Psychiatrists diagnose and treat patients with mental health problems.Job Category:
What you will do:
Your work will depend on which area of psychiatry you specialise in. You could work in one of the following areas of psychiatry:
- general adult
- old age
- child and adolescent
- learning disability
- medical psychotherapy
You’ll assess your patient’s condition by asking them about their thoughts. You’ll also get information from other sources, like their GP, relatives and social workers.
You may carry out blood tests or scans to rule out other health conditions.
- carry out psychiatric tests
- prescribe medication
- recommend treatments like counselling or cognitive behavioural therapy (CBT)
- suggest practical ways to stay well
You’ll need :
- knowledge of psychology
- knowledge of medicine and dentistry
- knowledge of English language
- to be able to use a computer and the main software packages competently
As well as:
- excellent listening and counselling skills including active listening and a non-judgemental approach
- the ability to put people at ease and inspire trust and confidence
- the ability to understand people’s reactions
- good investigative skills
- the ability to work under pressure and make well-judged decisions
- leadership and management skills
To become a doctor specialising in psychiatry you’ll likely need to complete:
- a 5-year degree in medicine, recognised by the Health Professions Council of the country within which you intend to practise
- a 2-year foundation programme of general training
- a 6-year specialist training programme in psychiatry
If you don’t have qualifications in science, you may be able to join a 6-year degree course in medicine. This includes a one-year pre-medical or foundation year.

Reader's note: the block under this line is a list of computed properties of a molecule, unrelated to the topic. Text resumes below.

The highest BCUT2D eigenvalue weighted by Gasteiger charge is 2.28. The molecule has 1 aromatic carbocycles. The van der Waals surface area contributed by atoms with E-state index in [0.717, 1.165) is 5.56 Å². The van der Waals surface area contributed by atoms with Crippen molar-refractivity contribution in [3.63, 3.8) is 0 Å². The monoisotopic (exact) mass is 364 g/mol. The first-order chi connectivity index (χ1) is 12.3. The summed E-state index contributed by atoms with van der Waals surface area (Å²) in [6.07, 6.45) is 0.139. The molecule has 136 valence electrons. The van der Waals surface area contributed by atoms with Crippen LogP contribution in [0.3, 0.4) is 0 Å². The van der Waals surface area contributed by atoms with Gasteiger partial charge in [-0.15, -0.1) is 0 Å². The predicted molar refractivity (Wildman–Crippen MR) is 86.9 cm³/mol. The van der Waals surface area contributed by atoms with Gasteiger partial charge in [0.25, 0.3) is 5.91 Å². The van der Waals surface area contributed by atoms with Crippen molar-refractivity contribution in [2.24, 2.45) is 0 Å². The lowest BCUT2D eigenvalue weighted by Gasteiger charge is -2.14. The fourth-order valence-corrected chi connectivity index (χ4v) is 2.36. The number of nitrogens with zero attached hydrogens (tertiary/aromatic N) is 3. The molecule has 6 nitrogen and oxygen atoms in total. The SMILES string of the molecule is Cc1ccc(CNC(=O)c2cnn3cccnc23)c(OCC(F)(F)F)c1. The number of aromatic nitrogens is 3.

If you already have a degree in a science subject (minimum 2:1) you could take a 4-year graduate entry programme into medicine. Some universities will also accept non-science graduates.
In the UK, when you apply for a course in medicine, you may be asked to take the UK Clinical Aptitude Test (UKCAT) or the BioMedical Admissions Test (BMAT). This may vary from country to country. This is used to check your suitability for a career in medicine by testing your mental abilities and behavioural characteristics, rather than your academic achievements.
Working Hours and Environment:
You may work long hours including nights and weekends. You may also be part of an out-of-hours rota system.
You may be based on a hospital ward or an outpatient department. You could also work in the community as part of a community mental health team visiting schools, residential homes and prisons.
Career Path & Progression:
With experience, you may go on to lead a team, or manage a unit or department. You may also progress to teaching and training students, trainee doctors and other healthcare professionals.
With experience, you could apply for senior (or consultant) roles.